Wherever it was that they actually met, they soon returned, the Bab and the Babu'l-Bab, to the home of the Bab, thus setting up a guest-host relationship between them. This is an important relationship everywhere, but especially in Muslim lands; it actually supercedes the literally repulsive notions of ritual uncleanness prevalent among Muslims. No matter how filthy an infidel you are, you are still welcomed into a desert home and treated with great deference. As the Bab Himself points out, these strictures of hospitality saved Mullah Husayn at one point, when the guest presumed to test his Host. There is a mystery in that.

Another thing I noticed as we were reading through the story once again last night was that time for both the Gate and the Gate's Gate was regulated by the five Muslim obligatory prayers. The only reason Mullah Husayn remembered that the declaration took place at exactly 2 hours and eleven minutes after sunset was that they had performed the ablutions and evening obligatory prayer together at the required time, near sunset. Prayer and time regulated one another and made events memorable, even when the supreme revelation was turning time and calendration upside down and renewing it according to Badi', meaning an innovation, inspiration or what some Christians call a personal "dispensation."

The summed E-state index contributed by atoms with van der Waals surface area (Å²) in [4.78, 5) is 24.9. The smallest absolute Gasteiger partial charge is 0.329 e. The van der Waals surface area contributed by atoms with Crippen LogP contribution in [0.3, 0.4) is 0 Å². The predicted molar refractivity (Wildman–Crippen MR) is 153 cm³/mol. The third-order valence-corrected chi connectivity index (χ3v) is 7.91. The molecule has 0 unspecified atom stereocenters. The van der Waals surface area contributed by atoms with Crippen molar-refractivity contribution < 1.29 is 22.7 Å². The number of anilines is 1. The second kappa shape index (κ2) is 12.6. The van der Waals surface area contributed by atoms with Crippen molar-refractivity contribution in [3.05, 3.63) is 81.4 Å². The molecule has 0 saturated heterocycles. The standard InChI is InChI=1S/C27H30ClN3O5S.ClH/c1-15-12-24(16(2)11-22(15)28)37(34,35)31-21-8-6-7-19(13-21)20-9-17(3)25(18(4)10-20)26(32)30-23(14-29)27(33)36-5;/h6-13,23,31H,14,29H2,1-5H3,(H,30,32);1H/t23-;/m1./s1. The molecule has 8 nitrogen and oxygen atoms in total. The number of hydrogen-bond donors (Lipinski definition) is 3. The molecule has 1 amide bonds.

But as I was saying, mystery and the resolution of a mystery were characteristic of this first declaration of our Era. Mullah Husayn was, according to the Covenant of God, the most qualified person in the world to find the solution to the puzzle of religion. For one thing, he was a Shiih or Twelver Muslim, a religion that emphasizes the aristocratic element of faith.

Imagine, if you will, how different Christianity would have been if Jesus had married and His descendents were known and walking among us. Yet Shiism is founded upon just that, the living and reproducing family of the Prophet, called Siyyids or "chiefs." Their most cherished belief, shared by Baha'is, is that the family of God's Prophet is by that very fact the most worthy and qualified group of aristocrats in the world. Who could ever be greater than the Messenger of God, or more privileged than a member of His family? Other aristocrats may have qualifications, but nothing like this. God Himself picked the Siyyids out. No human election or testing, or even luck, could ever top that merit! A government run by them would be the meritocracy of meritocracies.